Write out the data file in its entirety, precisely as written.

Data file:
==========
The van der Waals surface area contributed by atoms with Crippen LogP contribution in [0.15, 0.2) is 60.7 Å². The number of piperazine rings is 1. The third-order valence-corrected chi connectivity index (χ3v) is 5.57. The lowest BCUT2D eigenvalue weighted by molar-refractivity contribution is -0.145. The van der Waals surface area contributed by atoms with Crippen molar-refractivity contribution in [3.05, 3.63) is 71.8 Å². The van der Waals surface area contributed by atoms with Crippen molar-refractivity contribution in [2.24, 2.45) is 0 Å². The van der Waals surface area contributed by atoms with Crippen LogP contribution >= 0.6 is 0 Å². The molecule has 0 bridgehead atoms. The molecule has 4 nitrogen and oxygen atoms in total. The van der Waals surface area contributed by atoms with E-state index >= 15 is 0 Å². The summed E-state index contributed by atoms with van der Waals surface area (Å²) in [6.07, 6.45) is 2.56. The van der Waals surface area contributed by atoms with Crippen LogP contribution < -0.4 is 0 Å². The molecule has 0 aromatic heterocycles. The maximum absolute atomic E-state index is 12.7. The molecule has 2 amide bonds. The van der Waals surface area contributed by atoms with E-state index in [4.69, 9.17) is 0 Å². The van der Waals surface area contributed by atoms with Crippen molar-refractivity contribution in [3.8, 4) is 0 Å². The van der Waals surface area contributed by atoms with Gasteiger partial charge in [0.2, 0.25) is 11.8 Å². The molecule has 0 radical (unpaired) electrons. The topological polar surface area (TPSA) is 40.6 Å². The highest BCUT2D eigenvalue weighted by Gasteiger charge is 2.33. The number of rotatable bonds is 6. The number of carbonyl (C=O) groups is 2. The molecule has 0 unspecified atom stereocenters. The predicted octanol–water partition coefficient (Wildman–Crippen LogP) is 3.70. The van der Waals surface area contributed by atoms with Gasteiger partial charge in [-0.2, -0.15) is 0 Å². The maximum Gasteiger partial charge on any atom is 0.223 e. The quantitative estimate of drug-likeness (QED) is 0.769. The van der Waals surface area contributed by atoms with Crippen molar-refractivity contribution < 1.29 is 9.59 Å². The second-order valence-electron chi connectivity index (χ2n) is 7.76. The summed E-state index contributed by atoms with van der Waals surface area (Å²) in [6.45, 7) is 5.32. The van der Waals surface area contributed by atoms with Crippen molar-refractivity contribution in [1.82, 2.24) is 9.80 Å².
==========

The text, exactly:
The van der Waals surface area contributed by atoms with Crippen LogP contribution in [0.15, 0.2) is 60.7 Å². The number of piperazine rings is 1. The third-order valence-corrected chi connectivity index (χ3v) is 5.57. The lowest BCUT2D eigenvalue weighted by molar-refractivity contribution is -0.145. The van der Waals surface area contributed by atoms with Crippen molar-refractivity contribution in [3.05, 3.63) is 71.8 Å². The van der Waals surface area contributed by atoms with Crippen molar-refractivity contribution in [2.24, 2.45) is 0 Å². The van der Waals surface area contributed by atoms with Crippen LogP contribution >= 0.6 is 0 Å². The molecule has 0 bridgehead atoms. The molecule has 4 nitrogen and oxygen atoms in total. The van der Waals surface area contributed by atoms with E-state index >= 15 is 0 Å². The summed E-state index contributed by atoms with van der Waals surface area (Å²) in [6.07, 6.45) is 2.56. The van der Waals surface area contributed by atoms with Crippen LogP contribution < -0.4 is 0 Å². The molecule has 0 aromatic heterocycles. The maximum absolute atomic E-state index is 12.7. The molecule has 2 amide bonds. The van der Waals surface area contributed by atoms with E-state index in [4.69, 9.17) is 0 Å². The van der Waals surface area contributed by atoms with Crippen molar-refractivity contribution in [3.8, 4) is 0 Å². The van der Waals surface area contributed by atoms with Gasteiger partial charge in [0.2, 0.25) is 11.8 Å². The molecule has 0 radical (unpaired) electrons. The topological polar surface area (TPSA) is 40.6 Å². The highest BCUT2D eigenvalue weighted by Gasteiger charge is 2.33. The number of rotatable bonds is 6. The number of carbonyl (C=O) groups is 2. The molecule has 0 unspecified atom stereocenters. The predicted octanol–water partition coefficient (Wildman–Crippen LogP) is 3.70. The van der Waals surface area contributed by atoms with Gasteiger partial charge in [-0.2, -0.15) is 0 Å². The maximum Gasteiger partial charge on any atom is 0.223 e. The quantitative estimate of drug-likeness (QED) is 0.769. The van der Waals surface area contributed by atoms with Crippen molar-refractivity contribution < 1.29 is 9.59 Å². The second-order valence-electron chi connectivity index (χ2n) is 7.76. The summed E-state index contributed by atoms with van der Waals surface area (Å²) in [6.45, 7) is 5.32. The van der Waals surface area contributed by atoms with Crippen molar-refractivity contribution in [1.82, 2.24) is 9.80 Å².